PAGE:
• Michelle Gemayel

What’s happening in Italy? Coronavirus.


Dear friends in Lebanon,


Since a lot of you are asking me about the situation here in Italy and jokes on the coronavirus are still being shared (unfortunately) I am writing this small letter to everyone hoping it helps. I understand that a lot of us would rather not panic especially that everyone has been living under pressure ever since October (at least) but seeing how this is affecting the world I think ignoring it is a sign or irresponsibility.


Here’s an idea of the situation in Italy...


When the virus hit Italy during the first days/weeks, it was not taken seriously (similar to the current stage in Lebanon) people were encouraging each other to go out even launching a social campaign with the title “Milano doesn’t stop”, going on with the fashion shows and some exhibitions. Days later it was confirmed the northern region (Lombardy) of Italy was at risk to later on be labeled as “Red Zone”.

With this came restrictions on ALL transport, we saw long supermarket queues because a limited number of people could enter the supermarket at once, the Milanese stock market plunging, packed hospitals (intensive care units), hotel reservations getting cancelled for the next year, big/small exhibitions postponed, flights to/from Italy being cancelled and the trading business at risk to say the least.


All of the above affected the mental state of the people not to mention the financial one. Intensive care units couldn’t handle the number of people being admitted to the hospital hence creating even more panic followed by the fact that the priority was given to younger people or those with a clean health history hence kind of disregarding the elderly.


The Italian government’s capability to perform tests on those with the slightest symptoms wasn’t for their advantage as it placed the country second/third on the map. However, the tests performed accurately showed exactly how many people had it and numbers were increasing by the hour which later on helped the government take action and act to contain the virus.


The idea is that no the numbers communicated by the Lebanese government are not correct because no tests are done so technically they have no idea WHO IS ACTUALLY INFECTED and that’s how it spreads.


So, seeing the current situation in Lebanon where we are already experiencing a financial crisis, tourism is low to none, hospitals are barely capable of curing the current cases for those who have a public health insurance, no tests are done and it’s as if we are already living on lockdown, I think it’s every Lebanese’s responsibility to take action starting with themselves in order to protect the people around them.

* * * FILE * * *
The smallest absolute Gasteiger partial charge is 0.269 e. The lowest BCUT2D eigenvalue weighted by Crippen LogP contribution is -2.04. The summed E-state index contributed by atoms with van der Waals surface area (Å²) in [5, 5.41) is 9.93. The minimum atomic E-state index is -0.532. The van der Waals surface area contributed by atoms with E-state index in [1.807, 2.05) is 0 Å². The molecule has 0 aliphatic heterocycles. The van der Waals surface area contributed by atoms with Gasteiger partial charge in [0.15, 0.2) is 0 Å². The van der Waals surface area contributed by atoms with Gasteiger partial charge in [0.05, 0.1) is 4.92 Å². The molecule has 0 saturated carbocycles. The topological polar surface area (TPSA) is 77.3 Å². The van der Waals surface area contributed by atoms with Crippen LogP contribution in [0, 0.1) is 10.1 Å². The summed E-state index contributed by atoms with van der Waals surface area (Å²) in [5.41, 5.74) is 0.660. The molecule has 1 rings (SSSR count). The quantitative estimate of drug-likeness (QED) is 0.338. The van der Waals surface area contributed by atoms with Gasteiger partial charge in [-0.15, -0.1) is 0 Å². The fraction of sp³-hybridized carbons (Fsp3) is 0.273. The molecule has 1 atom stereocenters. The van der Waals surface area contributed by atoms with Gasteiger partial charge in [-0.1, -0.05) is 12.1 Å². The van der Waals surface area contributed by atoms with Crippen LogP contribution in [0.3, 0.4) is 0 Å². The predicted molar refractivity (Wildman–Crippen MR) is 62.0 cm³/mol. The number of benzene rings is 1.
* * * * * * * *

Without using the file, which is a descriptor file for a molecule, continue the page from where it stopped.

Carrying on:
Most importantly we need to stop comparing it to a regular flu because:

• Not everyone’s immunity system is high enough to handle it

• It can’t be cured with antibiotics

• No medicine has been confirmed to cure it

• A limited number of hospitals could be equipped to handle such an epidemic



Here are the rules Italy applied since yesterday perhaps you can all start acting without waiting for the government to announce a lockdown:


🟠 BARS and RESTAURANTS: people always seated and total closure at 6 pm.

🟠 TAKE AWAY PIZZERIAS: open, allowing very few people to enter at a time and always keeping their distance. Hotels can only serve dinner for guests and keep their distance.

🟠 BEAUTICIANS, HAIRDRESSERS, DENTISTS - most of them are closed and dentists are only taking urgent cases.

🔴 Can I go to eat with relatives? If they are old, avoid. It is not a necessary move. The logic is to STAY AS MUCH AS POSSIBLE AT HOME, with your family, to avoid that the possible infection spreads and this happens when you frequent others, even the members of your extended family. For a while, at least until April 3, try to keep a distance. Use videocalls!

🟠 Can I go for a walk with the children? Yes, preferably in the countryside, in places where there is no gathering and always keeping distance. It is not forbidden to go out, but it is to be avoided to gather in small groups unless you live in the same house.

🟠 Can I move for work? Yes, for work it is allowed, but employers are invited to put people on vacation and to limit the activity to what cannot be postponed. In the workplace, all precautions must be taken to avoid spreading the infection.

🟠 Can I go to assist my dear elderly who are not self-sufficient? This is a condition of necessity. But remember that they are the people most at risk, so try to protect them as much as possible.

🔴 My father / grandfather / father-in-law does not understand the limitations and goes out anyway to go to the bar / friends / to look at construction sites: what can I do? From tomorrow, the brigades will go around the country, supervising the situation and warmly inviting all people over 65 to STAY AT HOME: not for themselves, but for the community. I ask everyone to do their utmost to convince these people that the situation is serious and we must act with a sense of responsibility.

🟠 Can I go shopping at the minimarket in my village? Yes, it is possible, but ALL DEALERS from today are required to establish a MAXIMUM NUMBER OF PEOPLE who can stay INSIDE THE STORE (based on the surface). The others have to pass later or wait outside, keeping a distance of one meter from each other.


Definitely keep calm but act smart!

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© 2018 by Jennifer El Hage